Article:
Most Helpful Customer Reviews

6 of 6 people found the following review helpful By Tom Sales on September 13, 2013
Format: Hardcover Verified Purchase
Just completed this book and read some of the disappointed reviews others have posted about it. This book may be disappointing to some who have previously done serious research on sleep. And there may be many such people frantically driven to do so to solve their personal sleep problems.

I have a different perspective on the book, which makes Penelope Lewis' first book an important contribution as scientists learn more about sleep and this knowledge filters down to those many people with sleep deprivation. I had originally read and reviewed David Randall's "Dreamland: Adventures in the Strange Science of Sleep" as research when interviewing for a training manager job at a mattress retailer. I wanted to learn what I could about why people struggle with insomnia, aches and pains, sleep apnea and assorted sleep problems. Randall is a journalist and professional writer, and his book was a good read.

I got that job and for the last year have been exposed to many mattress customers in-person and through their survey feedback after purchasing from us. There is clearly ... clearly a general and intense lack of knowledge about sleep. Customers think they're looking for a magic mattress that will solve all their sleep problems. For many people, there is a great need out there for books like Randall's and now Lewis' "The Secret World of Sleep." Ironically, I had spent the three days leading up to Lewis' NPR interview listening to a sleep doctor we brought in to educate our sales force on why consumers struggle with sleep and the lack of support. Many of the points Terry Gross and Lewis were discussing in that interview were in line with what our sleep doctor had discussed, and so I was excited to get and read the book.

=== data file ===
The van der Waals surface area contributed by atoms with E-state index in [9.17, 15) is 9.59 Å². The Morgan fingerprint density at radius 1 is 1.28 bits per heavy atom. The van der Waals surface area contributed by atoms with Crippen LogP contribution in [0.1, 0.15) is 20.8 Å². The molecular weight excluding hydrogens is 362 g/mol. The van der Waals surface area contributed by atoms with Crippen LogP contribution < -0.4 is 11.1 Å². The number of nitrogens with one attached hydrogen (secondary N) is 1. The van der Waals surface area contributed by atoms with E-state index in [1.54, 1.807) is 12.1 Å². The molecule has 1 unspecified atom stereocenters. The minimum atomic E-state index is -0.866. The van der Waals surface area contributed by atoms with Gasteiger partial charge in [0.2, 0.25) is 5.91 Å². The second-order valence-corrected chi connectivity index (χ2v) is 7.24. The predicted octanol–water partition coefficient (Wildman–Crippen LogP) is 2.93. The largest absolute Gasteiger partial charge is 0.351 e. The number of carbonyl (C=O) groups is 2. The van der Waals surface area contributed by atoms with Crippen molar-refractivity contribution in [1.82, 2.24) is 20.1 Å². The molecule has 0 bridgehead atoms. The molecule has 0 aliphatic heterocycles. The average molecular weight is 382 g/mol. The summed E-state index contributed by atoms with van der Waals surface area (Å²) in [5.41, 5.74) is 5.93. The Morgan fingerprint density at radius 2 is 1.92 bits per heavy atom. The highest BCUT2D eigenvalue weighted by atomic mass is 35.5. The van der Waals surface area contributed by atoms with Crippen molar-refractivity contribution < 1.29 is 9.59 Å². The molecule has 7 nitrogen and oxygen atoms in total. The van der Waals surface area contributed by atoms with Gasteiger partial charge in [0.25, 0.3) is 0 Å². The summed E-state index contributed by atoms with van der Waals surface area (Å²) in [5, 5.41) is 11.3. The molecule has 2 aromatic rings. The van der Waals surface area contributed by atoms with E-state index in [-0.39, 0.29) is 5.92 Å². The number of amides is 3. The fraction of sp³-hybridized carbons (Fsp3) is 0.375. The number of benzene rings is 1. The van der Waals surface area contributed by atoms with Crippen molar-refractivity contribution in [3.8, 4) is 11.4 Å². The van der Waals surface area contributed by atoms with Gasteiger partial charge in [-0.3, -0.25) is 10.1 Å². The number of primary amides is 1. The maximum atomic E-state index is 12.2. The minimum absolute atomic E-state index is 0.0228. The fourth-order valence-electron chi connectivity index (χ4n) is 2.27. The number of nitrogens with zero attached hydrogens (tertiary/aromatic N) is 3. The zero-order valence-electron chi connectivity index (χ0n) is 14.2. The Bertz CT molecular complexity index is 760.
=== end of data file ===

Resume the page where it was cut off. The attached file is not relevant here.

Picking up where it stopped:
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36 of 48 people found the following review helpful By L. Anderson on September 9, 2013
Format: Hardcover Verified Purchase
Someday, someone will write a great book about sleep and memory. This is not it. If this book represented the best information about the science of sleep, sleep research would be in dismal disarray.

I pre-ordered this book based on someone telling me about the author's interview on NPR Fresh Air's Terry Gross interview. Perhaps if I were not a medical professional, or had listened to the interview myself (it is still available as a podcast), my expectations would have been lower, but I was under the impression that it would reveal some dramatic new facts about sleep and memory in a clear and concise way. Perhaps my expectations were too high because I am currently reading Frank Wilczek & Betsy Devine's amazingly well written Longing for the Harmonies: Themes and Variations from Modern Physics, the epitome of style and scientific content. However, even discounting for perhaps unrealistic expectations, "The Secret World of Sleep" was a huge disappointment and the first time I actually considered investigating Amazon.com's new book return policy.